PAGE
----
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How to Stop Diabetes Before It Starts – Does Diet Matter?

 Diabetes

is a disease that occurs when your blood glucose levels are too high. Blood glucose is your main source of energy, and it comes from carbohydrates you eat, your liver produces some, or your body breaks down stored fat.

      If your blood sugar levels are not under control, you are at risk for serious complications, such as heart attack, stroke, blindness, kidney failure, and foot infection.

Insulin

is a hormone made by the pancreas that helps glucose from food get into cells in the        body. We use insulin when we eat foods high in carbohydrates. All carbohydrate foods are broken down into glucose (sugar) in our blood. Insulin helps the glucose get into the cells. The insulin fasting lab test is one of the most frequent procedures to evaluate diabetes and glucose intolerance.

Is your blood sugar too high?

Do you know the difference between type 1 diabetes and type 2 diabetes? Type 1 diabetes is a disease in which your body attacks and destroys insulin-producing    cells in the pancreas, preventing sugar from reaching your body cells. As a result, the body suffers from high blood sugar levels. Type 2 diabetes, on the other hand, is a disease in which your body is unable to effectively use insulin for the transfer of blood sugar to your body cells. 

When you need to know your blood type at home, use a rapid blood typing kit. This convenient method requires a one-time prick of a finger with a needle.

The initial symptoms of type 1 diabetes and type 2 diabetes are almost the same, but as time     progresses, these symptoms increase the risk for serious health complications. Type 1 diabetes is usually diagnosed in children and progresses quickly. Type 2 diabetes, on the other hand, is usually diagnosed in adults and progresses slowly.

Type 1: The initial symptoms of type 1 and type 2 diabetes are almost the same, but as time progresses, these symptoms increase the risk for serious health complications.

The symptoms of type 1 and type 2 diabetes are very similar. Both diseases tend to affect the following organs: the kidneys, the digestive system, the cardiovascular system, and the neurological system.

The frequent urination, feeling thirsty, feeling hungry, blurry vision, feeling tired, itchy skin, dry mouth, cuts or sores taking a longer time to heal properly, irritation and mood changes are all common symptoms of both type 1 and type 2 diabetes.

Managing Diabetes

Diabetes is not curable, though it can be managed with a healthy lifestyle. You can manage type 1 diabetes by taking insulin, monitoring sugar levels and blood pressure, taking medication prescribed by your doctor that helps the body use insulin correctly, and exercising regularly. Similarly, you can manage type 2 diabetes with exercise, maintaining a healthy weight, following a healthy diet plan, and taking medication prescribed by your doctor. A blood test from a doctor allows the medical professional to determine blood sugar levels.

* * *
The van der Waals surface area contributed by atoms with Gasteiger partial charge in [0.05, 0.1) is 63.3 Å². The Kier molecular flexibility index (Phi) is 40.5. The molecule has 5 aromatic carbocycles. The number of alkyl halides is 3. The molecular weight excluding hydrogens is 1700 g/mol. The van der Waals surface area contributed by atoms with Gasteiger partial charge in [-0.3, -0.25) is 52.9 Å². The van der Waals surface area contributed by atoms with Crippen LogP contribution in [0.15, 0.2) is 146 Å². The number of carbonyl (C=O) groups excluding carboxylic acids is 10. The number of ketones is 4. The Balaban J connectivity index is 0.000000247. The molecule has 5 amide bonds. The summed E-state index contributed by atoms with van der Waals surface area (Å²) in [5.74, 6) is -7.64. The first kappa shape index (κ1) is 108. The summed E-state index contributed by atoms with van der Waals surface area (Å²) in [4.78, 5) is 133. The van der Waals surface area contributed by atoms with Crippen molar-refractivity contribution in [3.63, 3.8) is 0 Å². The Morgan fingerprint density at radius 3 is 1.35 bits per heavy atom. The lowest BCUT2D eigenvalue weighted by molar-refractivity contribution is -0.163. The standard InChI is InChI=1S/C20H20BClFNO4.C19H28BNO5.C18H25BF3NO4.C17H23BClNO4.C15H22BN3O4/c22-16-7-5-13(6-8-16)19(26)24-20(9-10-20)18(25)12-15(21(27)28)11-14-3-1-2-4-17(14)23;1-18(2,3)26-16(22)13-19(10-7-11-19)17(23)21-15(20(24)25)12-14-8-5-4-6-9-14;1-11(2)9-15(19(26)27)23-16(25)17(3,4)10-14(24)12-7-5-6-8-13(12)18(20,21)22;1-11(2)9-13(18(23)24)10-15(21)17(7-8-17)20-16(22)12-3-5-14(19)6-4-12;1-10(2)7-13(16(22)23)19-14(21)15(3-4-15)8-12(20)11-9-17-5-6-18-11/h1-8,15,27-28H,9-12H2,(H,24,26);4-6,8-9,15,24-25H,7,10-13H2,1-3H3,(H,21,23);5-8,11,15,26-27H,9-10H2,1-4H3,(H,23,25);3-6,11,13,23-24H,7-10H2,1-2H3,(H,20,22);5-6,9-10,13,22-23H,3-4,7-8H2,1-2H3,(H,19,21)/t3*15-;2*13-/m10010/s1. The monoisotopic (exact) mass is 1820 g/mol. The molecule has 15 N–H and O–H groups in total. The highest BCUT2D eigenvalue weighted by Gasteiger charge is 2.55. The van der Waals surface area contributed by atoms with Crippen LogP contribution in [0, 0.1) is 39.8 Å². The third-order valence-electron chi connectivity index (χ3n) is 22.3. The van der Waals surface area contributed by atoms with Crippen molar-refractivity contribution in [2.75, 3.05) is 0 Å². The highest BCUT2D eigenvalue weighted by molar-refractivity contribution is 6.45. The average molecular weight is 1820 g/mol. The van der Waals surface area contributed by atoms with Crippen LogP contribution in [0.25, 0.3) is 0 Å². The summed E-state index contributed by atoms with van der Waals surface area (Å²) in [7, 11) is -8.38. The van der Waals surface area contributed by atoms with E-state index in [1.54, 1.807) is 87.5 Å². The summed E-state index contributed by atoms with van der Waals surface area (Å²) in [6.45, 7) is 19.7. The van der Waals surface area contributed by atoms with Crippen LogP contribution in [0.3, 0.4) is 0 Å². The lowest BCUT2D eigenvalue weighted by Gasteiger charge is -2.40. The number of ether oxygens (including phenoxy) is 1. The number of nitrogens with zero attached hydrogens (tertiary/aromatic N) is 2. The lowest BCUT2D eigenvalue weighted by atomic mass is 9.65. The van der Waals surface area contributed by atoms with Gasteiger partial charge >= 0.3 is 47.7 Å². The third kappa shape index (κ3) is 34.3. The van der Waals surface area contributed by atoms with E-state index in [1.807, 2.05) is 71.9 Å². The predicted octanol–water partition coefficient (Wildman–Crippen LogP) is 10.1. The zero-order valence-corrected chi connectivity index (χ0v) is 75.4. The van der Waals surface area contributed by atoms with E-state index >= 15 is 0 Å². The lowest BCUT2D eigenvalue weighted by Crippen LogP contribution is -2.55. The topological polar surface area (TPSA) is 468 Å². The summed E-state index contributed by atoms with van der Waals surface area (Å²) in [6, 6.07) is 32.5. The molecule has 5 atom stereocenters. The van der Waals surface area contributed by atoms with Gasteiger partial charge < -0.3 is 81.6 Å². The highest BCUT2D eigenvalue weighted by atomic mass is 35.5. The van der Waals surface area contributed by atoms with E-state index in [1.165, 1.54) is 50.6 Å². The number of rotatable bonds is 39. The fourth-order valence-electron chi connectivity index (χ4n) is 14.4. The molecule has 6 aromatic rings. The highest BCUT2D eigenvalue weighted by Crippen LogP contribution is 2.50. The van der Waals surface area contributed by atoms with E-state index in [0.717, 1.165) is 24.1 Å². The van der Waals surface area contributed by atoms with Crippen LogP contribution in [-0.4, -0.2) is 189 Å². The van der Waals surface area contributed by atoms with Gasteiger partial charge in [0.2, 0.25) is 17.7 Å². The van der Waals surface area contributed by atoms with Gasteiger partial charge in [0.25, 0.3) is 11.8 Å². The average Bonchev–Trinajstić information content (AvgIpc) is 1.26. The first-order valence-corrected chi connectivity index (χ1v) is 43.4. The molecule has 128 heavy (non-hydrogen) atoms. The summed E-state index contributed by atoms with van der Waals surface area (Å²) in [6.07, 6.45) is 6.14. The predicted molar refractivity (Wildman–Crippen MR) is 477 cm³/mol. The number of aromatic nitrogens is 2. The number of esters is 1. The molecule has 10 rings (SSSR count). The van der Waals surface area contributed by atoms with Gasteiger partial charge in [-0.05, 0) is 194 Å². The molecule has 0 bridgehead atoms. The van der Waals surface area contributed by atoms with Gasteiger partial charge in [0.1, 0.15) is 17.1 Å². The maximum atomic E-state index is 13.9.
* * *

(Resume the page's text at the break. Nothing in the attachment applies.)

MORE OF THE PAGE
Life with diabetes can be hard. Check out these tips to help you stay healthy and deal with your feelings about it.

Life with diabetes is challenging, but this section has some tips. You may know what you need to do to stay alive, but have a hard time following through over time. These pages discuss how you can cope with your diabetes and stay active, and they include coping mechanisms for when things get tough.

How To Solve Diabetics Problem!

If you have diabetes, there are so many ways to cope. You can try deep breathing, gardening, taking 

a walk, meditating, working on your hobby, or listening to your favourite music. If you are feeling

 down, ask for help. A mental health   counselor, support group, member of the clergy, friend, or 

family member who will listen to your concerns may help you feel better. You can also eat well and 

make a meal plan with help from your health care team.  Knowing your average blood glucose level

 over the last few months is crucial. You can evaluate your blood sugar level and what it might be 

moving towards in the an economical home collection HbA1c test package.

Make your diabetes meal plan with help from your health care provider.

Choose food items that have lower caloric content, less saturated fat, less trans fats, and less sugar.

Add more fiber to your diet by opting for whole grain cereals, breads, crackers, or pasta.

Include healthy carbs such as fruits, vegetables, whole grains, breads, and pastas.

Drink water instead of juice or regular soda. You can also go outside and have your amount of blood 

collected  at home to ensure that your wellness requirements are satisfied.